• The Options Panel is an actual To-Do list of everything I need to do for a client.  The features are heavy on SEO, which is fantastic for all sites!   This includes homepage title tags, meta descriptions, keywords, Google Analytics and webmaster tools.  This list serves not only as a reminder of best practices while I am building, but there are actually links to the specific pages where you create your Google map, analytics and webmaster tools.  With one click I am able to generate the needed code and pop back into the theme to continue work.
  • There are eleven options for design layouts,  some of which allow for the use of video or slideshows on your homepage, along with feature boxes that you customize with content that best represent your business.
  • The Theme comes enabled for a mobile. This means you can customize a specific pages for people who come to your site via a smart phone, iPad or iPod. See my mobile websites page for further details and samples.
  • The SmallBiz theme comes with a Facebook Application which allows you to create custom Facebook Pages.  See my Customized Facebook Pages portfolio for samples.
  • Font choices & size and color choice for Headers, Menu’s, paragraphs & footers.
  • The connection with social media.  The Expand2Web Small Business theme already has the icons built into the sidebar of the  page, all you need to do is input your link urls.
  • Support.   Don Campbell, President of Expand2Web or one of his dedicated team members will help you through any and all questions.  Don has a YouTube channel devoted to instructional videos, his blog is loaded with tips and tutorials, and there is even a FAQ page with step by step instructions.  If you are looking for more coaching you can register for one of his online classes or join his Member Forum.
  • Customization.  You can easily upload a background image, or change the color, change the font, size and color, add a custom header.
  • There are six different options for pages with sidebars
  • The theme comes with a Home page, Find Us page, Contact form, Business Hours and built in blog.

Price:

Woo:

The pricing is a little confusing to me, but here is the gist -

  • $70 gets you one theme to use on one domain (+2 bonus themes).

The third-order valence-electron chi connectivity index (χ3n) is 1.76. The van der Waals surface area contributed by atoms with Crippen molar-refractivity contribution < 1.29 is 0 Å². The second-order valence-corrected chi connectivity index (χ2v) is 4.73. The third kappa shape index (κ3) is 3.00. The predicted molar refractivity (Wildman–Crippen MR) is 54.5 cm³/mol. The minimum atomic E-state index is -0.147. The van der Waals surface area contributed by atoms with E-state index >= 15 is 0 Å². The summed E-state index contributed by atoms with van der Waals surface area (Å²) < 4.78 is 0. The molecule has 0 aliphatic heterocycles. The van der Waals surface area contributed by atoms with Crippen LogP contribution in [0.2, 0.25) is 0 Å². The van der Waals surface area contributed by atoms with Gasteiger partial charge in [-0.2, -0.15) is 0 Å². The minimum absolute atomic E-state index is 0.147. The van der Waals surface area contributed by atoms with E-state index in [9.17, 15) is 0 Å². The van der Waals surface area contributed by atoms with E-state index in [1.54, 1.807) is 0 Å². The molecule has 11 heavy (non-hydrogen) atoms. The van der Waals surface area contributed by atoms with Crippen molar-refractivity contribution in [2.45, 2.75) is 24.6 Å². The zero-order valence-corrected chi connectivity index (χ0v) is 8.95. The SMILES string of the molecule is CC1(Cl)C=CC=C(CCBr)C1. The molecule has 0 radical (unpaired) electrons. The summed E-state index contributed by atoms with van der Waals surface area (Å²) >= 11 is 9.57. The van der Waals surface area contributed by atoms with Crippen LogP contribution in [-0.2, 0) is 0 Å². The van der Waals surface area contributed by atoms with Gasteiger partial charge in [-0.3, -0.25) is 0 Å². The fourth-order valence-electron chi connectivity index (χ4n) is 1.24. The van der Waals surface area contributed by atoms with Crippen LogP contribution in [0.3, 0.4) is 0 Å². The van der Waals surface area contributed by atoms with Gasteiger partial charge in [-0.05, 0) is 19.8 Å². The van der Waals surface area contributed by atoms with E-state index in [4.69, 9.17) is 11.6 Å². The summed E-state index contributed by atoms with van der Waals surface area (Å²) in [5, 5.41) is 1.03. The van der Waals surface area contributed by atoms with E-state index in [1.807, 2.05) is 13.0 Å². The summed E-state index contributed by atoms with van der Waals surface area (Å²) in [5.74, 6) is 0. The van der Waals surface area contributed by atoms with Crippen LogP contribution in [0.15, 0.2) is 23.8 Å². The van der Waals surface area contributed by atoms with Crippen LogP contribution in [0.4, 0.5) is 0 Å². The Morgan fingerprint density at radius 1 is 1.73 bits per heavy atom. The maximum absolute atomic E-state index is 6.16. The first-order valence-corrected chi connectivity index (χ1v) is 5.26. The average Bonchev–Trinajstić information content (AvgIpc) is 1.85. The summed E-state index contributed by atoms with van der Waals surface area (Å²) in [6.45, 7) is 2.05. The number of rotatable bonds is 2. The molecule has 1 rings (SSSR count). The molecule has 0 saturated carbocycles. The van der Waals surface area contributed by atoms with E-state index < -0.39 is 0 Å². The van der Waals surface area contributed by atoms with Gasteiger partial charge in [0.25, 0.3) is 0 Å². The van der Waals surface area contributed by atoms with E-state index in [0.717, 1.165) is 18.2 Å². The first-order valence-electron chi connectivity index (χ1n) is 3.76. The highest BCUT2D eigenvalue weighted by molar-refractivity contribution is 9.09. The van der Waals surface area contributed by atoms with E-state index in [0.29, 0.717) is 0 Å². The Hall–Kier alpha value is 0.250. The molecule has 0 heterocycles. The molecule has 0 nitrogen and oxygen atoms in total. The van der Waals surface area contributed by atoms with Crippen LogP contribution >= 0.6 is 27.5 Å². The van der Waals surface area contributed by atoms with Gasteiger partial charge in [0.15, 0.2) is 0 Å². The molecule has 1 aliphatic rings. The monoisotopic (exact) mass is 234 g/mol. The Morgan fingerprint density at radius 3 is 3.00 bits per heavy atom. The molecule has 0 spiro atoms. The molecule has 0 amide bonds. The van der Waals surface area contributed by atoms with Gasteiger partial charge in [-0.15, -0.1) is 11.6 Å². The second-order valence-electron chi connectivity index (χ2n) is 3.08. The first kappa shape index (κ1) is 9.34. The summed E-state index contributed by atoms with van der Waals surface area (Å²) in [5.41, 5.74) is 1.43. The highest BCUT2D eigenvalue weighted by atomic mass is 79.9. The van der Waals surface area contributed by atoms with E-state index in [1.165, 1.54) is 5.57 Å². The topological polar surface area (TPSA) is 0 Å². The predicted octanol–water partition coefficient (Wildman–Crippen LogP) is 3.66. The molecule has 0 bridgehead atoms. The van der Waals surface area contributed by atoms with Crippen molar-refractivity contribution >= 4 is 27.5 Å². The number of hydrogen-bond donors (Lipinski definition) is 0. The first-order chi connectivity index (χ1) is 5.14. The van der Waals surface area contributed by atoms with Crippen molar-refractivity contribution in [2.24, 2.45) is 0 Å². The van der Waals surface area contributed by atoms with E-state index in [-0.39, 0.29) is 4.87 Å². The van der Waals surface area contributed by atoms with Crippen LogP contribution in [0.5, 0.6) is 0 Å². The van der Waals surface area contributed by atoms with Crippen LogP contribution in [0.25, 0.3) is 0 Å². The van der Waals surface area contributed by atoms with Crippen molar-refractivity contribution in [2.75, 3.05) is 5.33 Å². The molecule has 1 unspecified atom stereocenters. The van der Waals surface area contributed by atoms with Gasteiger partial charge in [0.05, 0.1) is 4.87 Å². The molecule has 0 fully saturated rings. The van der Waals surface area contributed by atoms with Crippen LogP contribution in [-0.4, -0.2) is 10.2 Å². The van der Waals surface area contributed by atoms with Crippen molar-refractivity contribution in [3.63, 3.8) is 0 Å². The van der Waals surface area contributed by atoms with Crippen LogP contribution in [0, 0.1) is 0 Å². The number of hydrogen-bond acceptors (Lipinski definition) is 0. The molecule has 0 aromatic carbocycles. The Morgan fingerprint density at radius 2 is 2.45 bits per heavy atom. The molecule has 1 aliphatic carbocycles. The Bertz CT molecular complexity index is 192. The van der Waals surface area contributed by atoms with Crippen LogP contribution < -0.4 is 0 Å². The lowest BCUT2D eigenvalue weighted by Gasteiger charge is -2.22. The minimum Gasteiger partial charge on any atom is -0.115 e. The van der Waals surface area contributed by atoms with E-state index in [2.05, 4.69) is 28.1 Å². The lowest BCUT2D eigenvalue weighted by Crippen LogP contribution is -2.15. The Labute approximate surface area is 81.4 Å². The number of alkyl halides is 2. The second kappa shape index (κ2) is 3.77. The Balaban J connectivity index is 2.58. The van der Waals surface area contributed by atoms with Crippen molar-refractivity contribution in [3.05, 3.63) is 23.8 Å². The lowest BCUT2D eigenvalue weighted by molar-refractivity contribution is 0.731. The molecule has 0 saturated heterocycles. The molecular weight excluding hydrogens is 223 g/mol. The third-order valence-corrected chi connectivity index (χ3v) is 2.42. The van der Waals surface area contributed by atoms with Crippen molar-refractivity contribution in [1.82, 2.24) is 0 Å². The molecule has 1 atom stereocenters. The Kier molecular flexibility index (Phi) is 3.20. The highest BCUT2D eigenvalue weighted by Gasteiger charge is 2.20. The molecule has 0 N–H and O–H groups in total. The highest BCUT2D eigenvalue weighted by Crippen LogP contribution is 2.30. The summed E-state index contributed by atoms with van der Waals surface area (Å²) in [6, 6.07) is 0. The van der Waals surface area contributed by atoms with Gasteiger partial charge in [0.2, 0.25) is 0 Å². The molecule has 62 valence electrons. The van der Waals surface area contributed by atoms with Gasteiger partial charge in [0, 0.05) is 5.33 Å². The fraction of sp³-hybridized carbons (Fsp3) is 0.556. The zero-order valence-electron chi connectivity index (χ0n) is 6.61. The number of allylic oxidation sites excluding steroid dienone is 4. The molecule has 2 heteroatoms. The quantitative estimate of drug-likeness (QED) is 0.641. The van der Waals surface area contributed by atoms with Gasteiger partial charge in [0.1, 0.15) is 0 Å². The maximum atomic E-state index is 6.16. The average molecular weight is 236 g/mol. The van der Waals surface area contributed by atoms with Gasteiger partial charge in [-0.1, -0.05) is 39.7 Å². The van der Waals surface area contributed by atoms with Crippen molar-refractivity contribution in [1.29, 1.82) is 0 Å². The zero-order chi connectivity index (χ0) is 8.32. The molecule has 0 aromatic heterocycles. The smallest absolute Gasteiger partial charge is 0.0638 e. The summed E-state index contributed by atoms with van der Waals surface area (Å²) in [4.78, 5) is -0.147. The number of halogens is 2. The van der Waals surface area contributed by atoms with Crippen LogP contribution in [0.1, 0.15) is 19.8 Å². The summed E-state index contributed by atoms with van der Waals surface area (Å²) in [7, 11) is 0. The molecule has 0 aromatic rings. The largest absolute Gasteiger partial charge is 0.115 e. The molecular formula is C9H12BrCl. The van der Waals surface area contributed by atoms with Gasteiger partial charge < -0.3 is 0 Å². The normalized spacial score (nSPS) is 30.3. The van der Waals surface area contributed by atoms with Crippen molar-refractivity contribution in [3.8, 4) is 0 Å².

• $150 gets you one theme to use on unlimited domains (+3 bonus themes).
  • $100-$200 for their App Themes
  • For the true Woo enthusiast you may join the Woo Club, which has two levels of membership, one for $125 + $20 per month, and another for $200 +$25 per month.  The difference between the two is that with the higher price you have access to Photoshop files.

SmallBiz:

  • Single site $97
  • Developer (multi site) $247
  • Expand2Web Training and Membership Site Subscription (includes the developer package + classes on everything from design to running your own business) $247 +$47 per month.

There are plenty of great things to say about both WordPress themes.  A few samples of sites I built with SmallBiz: Freitas Package Store, Top Candidate Recruting, and Discover Specific Chiropractic.  I used Woo for: Sweet Gum Horticulture and InSideDesign.

Disclosure: I have registered with both Woo and SmallBiz as an Affiliate, the links you follow could result in my getting a financial reward (thank you).

 

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5 thoughts on “SmallBiz Theme vs. Woo Simplicity Theme

  1. Great, well-thought-out article, Eileen. The one time I used a Woo theme I had to call a fellow web designer for help. Couldn’t get the header and logo positioned properly. A lot of their themes DO look really cool, but the Smallbiz theme is my primary “go to” theme for most websites because of the reasons you mentioned.

  2. eileen says:

    Thank you Diana.

  3. Don Campbell says:

    Great review Eileen. Thanks for including SmallBiz in it!

  4. Laura says:

    Thank you for this great info on Woo. The Simplicity theme looks nice but I often wonder if it is worth learning a new system. I love being able to get answers immediately with the Smallbiz.

  5. eileen says:

    You are welcome Laura. I agree, sometimes the learning curve is 90 degrees up with a new theme. I liked most elements of Woo, but the portfolio piece was confusing to me.